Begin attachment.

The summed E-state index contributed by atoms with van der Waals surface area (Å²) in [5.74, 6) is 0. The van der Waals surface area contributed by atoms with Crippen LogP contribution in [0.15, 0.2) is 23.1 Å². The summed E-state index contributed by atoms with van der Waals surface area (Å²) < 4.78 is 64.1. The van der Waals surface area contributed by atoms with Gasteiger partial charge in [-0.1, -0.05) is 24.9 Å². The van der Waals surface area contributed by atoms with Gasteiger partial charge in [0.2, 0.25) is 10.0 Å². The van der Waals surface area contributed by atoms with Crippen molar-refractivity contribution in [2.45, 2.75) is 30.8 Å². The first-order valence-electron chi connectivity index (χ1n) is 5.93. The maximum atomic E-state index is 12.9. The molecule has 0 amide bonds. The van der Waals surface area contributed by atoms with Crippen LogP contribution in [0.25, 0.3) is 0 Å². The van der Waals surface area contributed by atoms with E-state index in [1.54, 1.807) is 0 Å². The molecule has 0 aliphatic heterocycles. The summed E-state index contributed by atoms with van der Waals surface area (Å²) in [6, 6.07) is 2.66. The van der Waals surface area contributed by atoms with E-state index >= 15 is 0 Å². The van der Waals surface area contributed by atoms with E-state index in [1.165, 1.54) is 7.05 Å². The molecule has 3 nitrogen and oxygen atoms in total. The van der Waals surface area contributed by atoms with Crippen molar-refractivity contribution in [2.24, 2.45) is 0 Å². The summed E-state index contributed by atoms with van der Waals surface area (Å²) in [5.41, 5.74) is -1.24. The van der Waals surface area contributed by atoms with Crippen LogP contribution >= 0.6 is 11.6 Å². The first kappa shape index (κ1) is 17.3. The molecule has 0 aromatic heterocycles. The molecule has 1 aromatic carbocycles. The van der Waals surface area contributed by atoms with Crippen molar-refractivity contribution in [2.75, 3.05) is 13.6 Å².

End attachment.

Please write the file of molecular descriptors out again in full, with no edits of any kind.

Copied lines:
The summed E-state index contributed by atoms with van der Waals surface area (Å²) in [5.74, 6) is 0. The van der Waals surface area contributed by atoms with Crippen LogP contribution in [0.15, 0.2) is 23.1 Å². The summed E-state index contributed by atoms with van der Waals surface area (Å²) < 4.78 is 64.1. The van der Waals surface area contributed by atoms with Gasteiger partial charge in [-0.1, -0.05) is 24.9 Å². The van der Waals surface area contributed by atoms with Gasteiger partial charge in [0.2, 0.25) is 10.0 Å². The van der Waals surface area contributed by atoms with Crippen molar-refractivity contribution in [2.45, 2.75) is 30.8 Å². The first-order valence-electron chi connectivity index (χ1n) is 5.93. The maximum atomic E-state index is 12.9. The molecule has 0 amide bonds. The van der Waals surface area contributed by atoms with Crippen LogP contribution in [0.25, 0.3) is 0 Å². The van der Waals surface area contributed by atoms with E-state index in [1.54, 1.807) is 0 Å². The molecule has 0 aliphatic heterocycles. The summed E-state index contributed by atoms with van der Waals surface area (Å²) in [6, 6.07) is 2.66. The van der Waals surface area contributed by atoms with E-state index >= 15 is 0 Å². The van der Waals surface area contributed by atoms with E-state index in [1.165, 1.54) is 7.05 Å². The molecule has 3 nitrogen and oxygen atoms in total. The van der Waals surface area contributed by atoms with Crippen molar-refractivity contribution in [2.24, 2.45) is 0 Å². The summed E-state index contributed by atoms with van der Waals surface area (Å²) in [5.41, 5.74) is -1.24. The van der Waals surface area contributed by atoms with Crippen LogP contribution >= 0.6 is 11.6 Å². The first kappa shape index (κ1) is 17.3. The molecule has 0 aromatic heterocycles. The molecule has 1 aromatic carbocycles. The van der Waals surface area contributed by atoms with Crippen molar-refractivity contribution in [2.75, 3.05) is 13.6 Å².